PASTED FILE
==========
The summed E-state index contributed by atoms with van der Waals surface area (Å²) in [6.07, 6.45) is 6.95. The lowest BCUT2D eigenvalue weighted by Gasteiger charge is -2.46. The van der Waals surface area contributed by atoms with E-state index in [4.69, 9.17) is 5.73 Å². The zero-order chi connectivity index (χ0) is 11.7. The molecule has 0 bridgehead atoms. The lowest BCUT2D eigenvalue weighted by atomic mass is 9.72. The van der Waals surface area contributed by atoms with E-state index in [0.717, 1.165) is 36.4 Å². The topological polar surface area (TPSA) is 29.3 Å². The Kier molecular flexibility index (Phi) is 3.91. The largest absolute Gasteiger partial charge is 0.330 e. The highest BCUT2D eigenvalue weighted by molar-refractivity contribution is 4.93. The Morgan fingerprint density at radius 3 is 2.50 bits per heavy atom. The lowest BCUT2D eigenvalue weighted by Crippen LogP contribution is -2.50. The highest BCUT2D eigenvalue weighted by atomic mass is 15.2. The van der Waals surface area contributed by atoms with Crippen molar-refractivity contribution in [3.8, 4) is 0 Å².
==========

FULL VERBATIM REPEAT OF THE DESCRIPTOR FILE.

The summed E-state index contributed by atoms with van der Waals surface area (Å²) in [6.07, 6.45) is 6.95. The lowest BCUT2D eigenvalue weighted by Gasteiger charge is -2.46. The van der Waals surface area contributed by atoms with E-state index in [4.69, 9.17) is 5.73 Å². The zero-order chi connectivity index (χ0) is 11.7. The molecule has 0 bridgehead atoms. The lowest BCUT2D eigenvalue weighted by atomic mass is 9.72. The van der Waals surface area contributed by atoms with E-state index in [0.717, 1.165) is 36.4 Å². The topological polar surface area (TPSA) is 29.3 Å². The Kier molecular flexibility index (Phi) is 3.91. The largest absolute Gasteiger partial charge is 0.330 e. The highest BCUT2D eigenvalue weighted by molar-refractivity contribution is 4.93. The Morgan fingerprint density at radius 3 is 2.50 bits per heavy atom. The lowest BCUT2D eigenvalue weighted by Crippen LogP contribution is -2.50. The highest BCUT2D eigenvalue weighted by atomic mass is 15.2. The van der Waals surface area contributed by atoms with Crippen molar-refractivity contribution in [3.8, 4) is 0 Å².